Rudd misread the weather

My opinion columns at the Fin appear to have emerged from behind the paywall. I guess that says they aren’t vital enough that people will pay to read them (especially since they can get much the same opinions here) but maybe that having this material available will attract readers to the Fin site and sell advertising. Anyway, here’s my latest

37 thoughts on “Rudd misread the weather

  1. I hope no-one thinks I’m sympathising with some racist party or racist views – I was following Hermit with respect to the topic of immigration. I’m not even particularly nationalistic.

  2. Changing tack I think if ‘contraction and convergence’ is taken to its logical conclusion then population should redistribute to where the local resources are. If I recall the ABC ran a series with Flannery and Nelson discussing a population shift from SE Australia to the Kimberleys. Dare I suggest that Sydney has now outgrown its local resources if you exclude coal. A resources hot spot like a ore mine which was otherwise unsustainable would earn its keep by trading with other areas.

    The implications of this are profound, not just for GHG emissions. Some parts of the world might be deemed overpopulated and others underpopulated, though mostly overpopulated. What will force this is all fossil fuels (thus cheap energy) peaking by 2025 and problems with water supply and sea level rise.

  3. We had a previous stoush on the issue of per-capita targets (I cannot find it) where, as I recall, JQ finally admitted that we will have to end up with per-capita rather than total. Otherwise, it becomes a mathematical fact that every immigrant reduces my emission allocation – not a tension multi-culturalists should welcome. On the other hand, mother nature does not care at all about per-capita, only total.

    I notice that JQ invokes the authority of Xinhua’s analysis in his second paragraph, the same Xinhua that thinks the Dalai Lama is a terrorist. Not a good look, but I guess the point was being made that the Chinese leadership see western backsliding as an excuse to not come on board. Fair enough.

    BTW John, racial bias is unethical. Religious bias is not unethical.

  4. Racial bias is nonsensical because the underlying concept, there are human races distinguished by phenotype and/or genotype, is unsupported. One might as well talk of there being two races – those with asthma and those without.

  5. #28 “finally admitted” suggests a previous denial, which I don’t think you’ll find.

    I’ll leave your suggestion of a religion-based immigration policy for others to deal with.

  6. You could be right John. I recall that I was getting some strong opposition – I thought from you amongst others – to the suggestion that immigration and total caps set up a problematic trade-off. Overall though, I find myself in agreement with your stance that the main game is to act in a manner that will get China and India on board.

    I did not suggest a religion based immigration policy – I pointed out that such a suggestion is not, in itself, unethical. I am sure you appreciate the difference.

  7. #25. Thank you for replying to my question, John.

    I don’t have a relevant knowledge base to have a feel for politics in general and the specifics in the case in question in particular. However, even I can see that without a political agreement close to nothing will work and this would be the worst possible outcome.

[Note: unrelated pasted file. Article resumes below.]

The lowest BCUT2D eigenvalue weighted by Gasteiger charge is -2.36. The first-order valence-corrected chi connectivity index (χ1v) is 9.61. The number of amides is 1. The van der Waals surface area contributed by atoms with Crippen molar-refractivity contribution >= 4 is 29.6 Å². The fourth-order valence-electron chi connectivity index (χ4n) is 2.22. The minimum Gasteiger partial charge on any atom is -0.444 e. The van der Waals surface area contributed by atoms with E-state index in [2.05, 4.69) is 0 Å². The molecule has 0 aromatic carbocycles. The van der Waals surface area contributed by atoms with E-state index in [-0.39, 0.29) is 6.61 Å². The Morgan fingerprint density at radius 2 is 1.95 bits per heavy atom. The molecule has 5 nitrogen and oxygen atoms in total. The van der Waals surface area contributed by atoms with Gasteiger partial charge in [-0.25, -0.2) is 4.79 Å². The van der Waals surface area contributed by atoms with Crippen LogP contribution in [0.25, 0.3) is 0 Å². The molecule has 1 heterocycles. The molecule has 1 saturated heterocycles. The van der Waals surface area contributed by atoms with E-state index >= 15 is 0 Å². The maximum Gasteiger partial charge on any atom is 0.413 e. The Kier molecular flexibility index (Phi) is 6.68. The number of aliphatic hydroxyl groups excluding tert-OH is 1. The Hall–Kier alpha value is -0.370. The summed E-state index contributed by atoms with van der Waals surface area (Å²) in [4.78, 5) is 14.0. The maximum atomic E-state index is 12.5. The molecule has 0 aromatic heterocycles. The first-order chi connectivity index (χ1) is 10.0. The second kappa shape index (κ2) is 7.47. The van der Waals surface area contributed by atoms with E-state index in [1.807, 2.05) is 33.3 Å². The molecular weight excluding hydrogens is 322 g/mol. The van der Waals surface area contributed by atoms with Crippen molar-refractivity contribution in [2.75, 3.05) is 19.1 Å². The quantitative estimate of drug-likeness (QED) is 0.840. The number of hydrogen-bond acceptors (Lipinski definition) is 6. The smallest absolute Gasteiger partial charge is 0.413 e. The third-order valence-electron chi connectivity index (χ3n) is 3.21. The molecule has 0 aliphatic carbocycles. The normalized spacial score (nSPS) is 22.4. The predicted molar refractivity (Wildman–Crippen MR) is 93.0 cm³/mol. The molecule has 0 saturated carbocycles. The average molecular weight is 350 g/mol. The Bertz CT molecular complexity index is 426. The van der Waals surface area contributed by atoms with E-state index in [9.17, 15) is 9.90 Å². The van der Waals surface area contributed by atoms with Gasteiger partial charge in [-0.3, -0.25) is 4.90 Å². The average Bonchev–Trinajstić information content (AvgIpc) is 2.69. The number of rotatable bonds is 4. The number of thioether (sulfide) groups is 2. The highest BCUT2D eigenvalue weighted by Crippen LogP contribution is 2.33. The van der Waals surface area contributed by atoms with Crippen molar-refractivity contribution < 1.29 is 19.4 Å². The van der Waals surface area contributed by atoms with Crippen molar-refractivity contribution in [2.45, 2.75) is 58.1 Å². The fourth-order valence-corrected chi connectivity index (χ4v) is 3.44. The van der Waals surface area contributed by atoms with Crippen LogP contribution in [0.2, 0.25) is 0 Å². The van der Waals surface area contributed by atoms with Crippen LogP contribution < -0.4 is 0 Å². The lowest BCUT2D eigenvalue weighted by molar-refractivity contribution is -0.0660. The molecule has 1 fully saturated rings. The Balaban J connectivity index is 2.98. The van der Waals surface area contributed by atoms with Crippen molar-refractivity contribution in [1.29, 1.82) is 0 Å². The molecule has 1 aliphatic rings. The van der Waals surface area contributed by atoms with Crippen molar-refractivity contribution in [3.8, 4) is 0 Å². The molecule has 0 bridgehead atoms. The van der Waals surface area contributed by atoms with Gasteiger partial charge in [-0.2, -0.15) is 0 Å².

Regarding your potential modifications, option a) is appealing on the following ground. Assuming my interpretation of past behaviour is not totally wrong, many people in the so-called developed countries are prepared to make sacrifices for the poor people in so-called developing countries but they are not prepared to subsidies those segments of the societies in question who have effectively a higher (luxurious) standard of living than themselves. To cut a long story short, is it possible to link differences in CO2 emissions among groups of countries to the requirement that the income distribution has to be made less unequal by some gamma percentage of an income distrituion measure?

  8. Thanks John, this article just made me realise *another* reason why the white paper is so bad.

    In the developed world the major obstacles to a global agreement are currently seen as Italy, Canada, the former Eastern block members of the EU. Rudd added Australia to the list.

    But the Canadian government has lost its majority, and when parliament sits again it is likely it will be replaced by a coalition where enthusiasm for action on climate change is one of the few things holding them together. The Eastern members of the EU can legitimately be bought out, so Rudd is effectively staking his position on one of two things:

    * Obama not coming up with the goods or
    * Italy managing to wreck havoc within the EU.

    It’s a particularly craven leadership that stakes its position on one of the most corrupt and racist governments in the world, led by a man who will not be around to see the damage, destroying humanity’s best hope of avoiding catastrophe.

  9. “some gamma percentage of an income distrituion measure”

    A gamma percentage? Is that a new kind of way to calculate a percentage? Very cool.

  10. No, Joseph Clark, it is not a new way of calculating percentages – its just a name for a percentage to be specified by someone other than me (ie policy parameter).

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